UPDATE: Hawker.today announced today (6 Nov 2015) that they’re now in open beta. Go forth and place your orders!
It’s probably a bad idea to do research on the best hawker food Singapore has to offer, especially when it’s late at night and you’re this close to calling for fast food delivery. But on occasion, my desire for a good plate of char kway teow overwhelms all logic, and I end up discovering a gem like upcoming app hawker.today:
What’s hawker.today About?
Simply put, hawker.today is an app that will deliver hawker food to you. It calls itself “Singapore’s first and only e-hawker centre”, and is currently in closed beta phase. The team is calling for suggestions on the various local delicacies you would like to be featured on the app, in exchange for “a surprise”:
Will It Take Off?
From what I see on their website, it seems the app will feature a clean, simple-to-use layout. Foodies will simply have to search for food items they wish to have, and key in their postal codes or use location information to inform hawker.today of their addresses. And just like that, your favourite hawker food will be sent to your doorstep.
It’s not clear if we will be able to order food from separate places and have them delivered together — imagine having Katong laksa, Hill Street char kway teow and Tian Tian Hainanese chicken rice all at once — my hungry self can only hope. What we do know, however, is that hawker.today will come with a very useful tracking feature, according to a video the team released:
Wondering what a hawker food delivery app would look like? #shiok #food #foodie #hawker #hawkertoday Learn more: www.hawker.today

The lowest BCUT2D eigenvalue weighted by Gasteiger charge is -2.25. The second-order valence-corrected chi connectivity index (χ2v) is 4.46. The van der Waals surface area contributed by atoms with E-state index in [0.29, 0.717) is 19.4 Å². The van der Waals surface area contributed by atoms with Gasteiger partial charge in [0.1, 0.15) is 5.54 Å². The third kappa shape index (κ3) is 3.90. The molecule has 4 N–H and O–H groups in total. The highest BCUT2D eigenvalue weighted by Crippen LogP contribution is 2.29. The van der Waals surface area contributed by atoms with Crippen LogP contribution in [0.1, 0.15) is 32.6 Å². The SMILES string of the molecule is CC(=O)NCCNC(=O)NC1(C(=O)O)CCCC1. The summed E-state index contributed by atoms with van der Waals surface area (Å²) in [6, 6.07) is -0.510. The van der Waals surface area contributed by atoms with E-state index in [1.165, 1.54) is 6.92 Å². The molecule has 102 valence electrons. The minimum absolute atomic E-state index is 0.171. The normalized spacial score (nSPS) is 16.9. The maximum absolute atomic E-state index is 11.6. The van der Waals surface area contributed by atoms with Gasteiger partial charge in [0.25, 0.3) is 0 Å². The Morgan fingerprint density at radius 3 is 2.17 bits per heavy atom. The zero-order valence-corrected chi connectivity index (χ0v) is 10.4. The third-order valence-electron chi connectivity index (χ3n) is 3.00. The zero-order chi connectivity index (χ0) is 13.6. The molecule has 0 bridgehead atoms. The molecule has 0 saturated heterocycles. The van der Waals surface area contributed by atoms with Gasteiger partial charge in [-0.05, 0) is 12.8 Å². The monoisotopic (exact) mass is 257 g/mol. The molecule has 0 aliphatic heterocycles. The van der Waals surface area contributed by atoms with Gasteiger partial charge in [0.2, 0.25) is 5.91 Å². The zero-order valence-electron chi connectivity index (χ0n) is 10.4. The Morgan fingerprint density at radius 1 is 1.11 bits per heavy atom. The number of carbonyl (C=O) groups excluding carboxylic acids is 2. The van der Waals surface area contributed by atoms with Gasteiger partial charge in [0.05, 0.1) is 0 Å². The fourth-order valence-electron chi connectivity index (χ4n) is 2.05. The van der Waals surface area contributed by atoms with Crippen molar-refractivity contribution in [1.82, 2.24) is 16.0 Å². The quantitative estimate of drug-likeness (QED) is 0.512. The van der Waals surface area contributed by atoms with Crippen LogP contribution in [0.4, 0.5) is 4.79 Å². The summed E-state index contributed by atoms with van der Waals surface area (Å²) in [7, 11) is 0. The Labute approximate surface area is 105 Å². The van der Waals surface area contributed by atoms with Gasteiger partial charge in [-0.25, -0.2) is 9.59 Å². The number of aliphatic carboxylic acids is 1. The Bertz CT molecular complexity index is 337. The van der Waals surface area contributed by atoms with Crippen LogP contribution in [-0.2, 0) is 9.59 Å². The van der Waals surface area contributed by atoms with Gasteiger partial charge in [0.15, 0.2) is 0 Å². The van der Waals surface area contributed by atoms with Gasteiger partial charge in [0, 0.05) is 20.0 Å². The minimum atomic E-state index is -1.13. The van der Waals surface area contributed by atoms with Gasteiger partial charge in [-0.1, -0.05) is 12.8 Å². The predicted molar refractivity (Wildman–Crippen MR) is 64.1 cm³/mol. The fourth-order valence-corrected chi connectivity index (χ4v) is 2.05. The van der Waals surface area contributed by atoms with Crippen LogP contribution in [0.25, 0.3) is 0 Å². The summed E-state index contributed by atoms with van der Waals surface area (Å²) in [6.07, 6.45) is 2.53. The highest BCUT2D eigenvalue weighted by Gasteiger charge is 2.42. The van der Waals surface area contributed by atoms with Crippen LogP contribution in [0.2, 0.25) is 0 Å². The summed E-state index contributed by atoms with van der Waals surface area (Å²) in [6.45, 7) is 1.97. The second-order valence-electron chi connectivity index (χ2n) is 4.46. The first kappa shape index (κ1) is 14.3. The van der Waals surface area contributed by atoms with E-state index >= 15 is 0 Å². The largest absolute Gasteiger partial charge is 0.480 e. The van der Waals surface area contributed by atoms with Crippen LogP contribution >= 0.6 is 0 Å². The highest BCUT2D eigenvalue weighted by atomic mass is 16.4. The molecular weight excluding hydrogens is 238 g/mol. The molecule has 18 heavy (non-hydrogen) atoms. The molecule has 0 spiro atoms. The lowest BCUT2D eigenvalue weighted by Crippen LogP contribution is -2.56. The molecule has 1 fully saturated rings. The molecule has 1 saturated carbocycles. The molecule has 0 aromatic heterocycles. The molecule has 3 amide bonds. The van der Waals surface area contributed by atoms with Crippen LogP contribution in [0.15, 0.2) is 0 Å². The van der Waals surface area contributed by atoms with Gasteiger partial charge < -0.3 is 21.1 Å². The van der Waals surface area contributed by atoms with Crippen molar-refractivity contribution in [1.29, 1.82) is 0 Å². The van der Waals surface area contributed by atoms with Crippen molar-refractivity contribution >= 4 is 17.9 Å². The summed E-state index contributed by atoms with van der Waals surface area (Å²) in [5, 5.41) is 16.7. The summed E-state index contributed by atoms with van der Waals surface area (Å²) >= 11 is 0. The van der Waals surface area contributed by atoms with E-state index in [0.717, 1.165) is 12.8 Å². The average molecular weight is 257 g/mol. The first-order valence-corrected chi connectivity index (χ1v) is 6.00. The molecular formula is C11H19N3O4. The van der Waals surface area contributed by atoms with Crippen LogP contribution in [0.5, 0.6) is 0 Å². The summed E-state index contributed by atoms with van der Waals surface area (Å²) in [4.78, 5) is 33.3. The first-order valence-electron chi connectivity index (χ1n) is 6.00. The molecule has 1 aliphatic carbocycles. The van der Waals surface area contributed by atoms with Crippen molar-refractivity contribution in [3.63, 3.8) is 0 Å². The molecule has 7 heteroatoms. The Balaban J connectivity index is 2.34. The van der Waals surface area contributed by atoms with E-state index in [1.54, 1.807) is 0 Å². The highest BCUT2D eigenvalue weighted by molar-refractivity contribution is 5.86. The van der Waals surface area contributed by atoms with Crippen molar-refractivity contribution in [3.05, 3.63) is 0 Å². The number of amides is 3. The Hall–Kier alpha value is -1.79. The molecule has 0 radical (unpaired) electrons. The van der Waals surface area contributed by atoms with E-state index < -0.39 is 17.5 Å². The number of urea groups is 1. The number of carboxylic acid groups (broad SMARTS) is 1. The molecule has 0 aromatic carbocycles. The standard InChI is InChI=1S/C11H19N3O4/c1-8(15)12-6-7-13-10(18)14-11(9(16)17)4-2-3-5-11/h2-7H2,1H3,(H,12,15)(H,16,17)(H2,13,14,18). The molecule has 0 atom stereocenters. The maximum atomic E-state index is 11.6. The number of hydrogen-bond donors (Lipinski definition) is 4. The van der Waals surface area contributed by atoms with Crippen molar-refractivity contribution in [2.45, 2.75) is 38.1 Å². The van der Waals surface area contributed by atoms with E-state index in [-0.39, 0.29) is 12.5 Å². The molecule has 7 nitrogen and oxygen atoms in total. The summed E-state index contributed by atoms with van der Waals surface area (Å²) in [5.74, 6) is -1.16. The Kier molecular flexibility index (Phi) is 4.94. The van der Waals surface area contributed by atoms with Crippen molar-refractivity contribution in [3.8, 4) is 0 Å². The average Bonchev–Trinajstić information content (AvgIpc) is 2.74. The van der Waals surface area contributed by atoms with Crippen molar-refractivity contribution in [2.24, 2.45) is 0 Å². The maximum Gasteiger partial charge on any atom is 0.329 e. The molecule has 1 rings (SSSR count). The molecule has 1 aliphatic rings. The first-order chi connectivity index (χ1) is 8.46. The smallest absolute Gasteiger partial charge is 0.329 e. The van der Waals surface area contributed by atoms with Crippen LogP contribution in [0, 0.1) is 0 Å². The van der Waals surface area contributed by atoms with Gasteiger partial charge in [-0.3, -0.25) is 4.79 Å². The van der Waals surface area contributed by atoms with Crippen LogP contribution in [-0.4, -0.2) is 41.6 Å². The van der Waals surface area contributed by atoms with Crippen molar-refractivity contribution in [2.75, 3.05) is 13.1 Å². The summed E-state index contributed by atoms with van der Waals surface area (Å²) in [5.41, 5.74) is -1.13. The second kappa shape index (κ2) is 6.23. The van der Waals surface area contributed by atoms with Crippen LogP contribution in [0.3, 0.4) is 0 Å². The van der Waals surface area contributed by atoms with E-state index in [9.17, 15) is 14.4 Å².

Posted by hawker.today on Monday, 25 May 2015
But while the app appears to be a promising one so far, what I’m more curious about is how the emergence of such platforms will impact the hawker industry in Singapore. Already, there has been growing concern about how our favourite hawker stalls will stand the test of time, amidst rising rental costs and a lack of youngsters willing to take on the labour- and time-intensive jobs that hawkers have been doing all these years.
And with many younger Singaporeans preferring the cool, air-conditioned spaces of shopping malls to the humidity and somewhat less sterile conditions of hawker centres, the appearance of an e-hawker might serve to hasten the demise of hawker centres as we know them today.
That said, hawker.today — if it gains traction in Singapore — could well be the app that revitalises the hawker trade: without the need for diners to wait for limited seats at hawker centres, stall owners could well serve up a significantly larger number of dishes a day, which in turn helps to cover rising overheads.
With a seemingly well thought-out app design, and the likely benefits it could bring to Singapore’s ailing hawker culture, the app might just be the thing to breathe new life into the local foodie community. (Plus points if it manages to find a way to prevent my fishball noodle soup from becoming soggy on the way to my house.)
According to their Facebook page, the app will be launched on the App Store and Google Play in the near future, so if you’d like to be notified of hawkert.today’s release, you can sign up with your email here.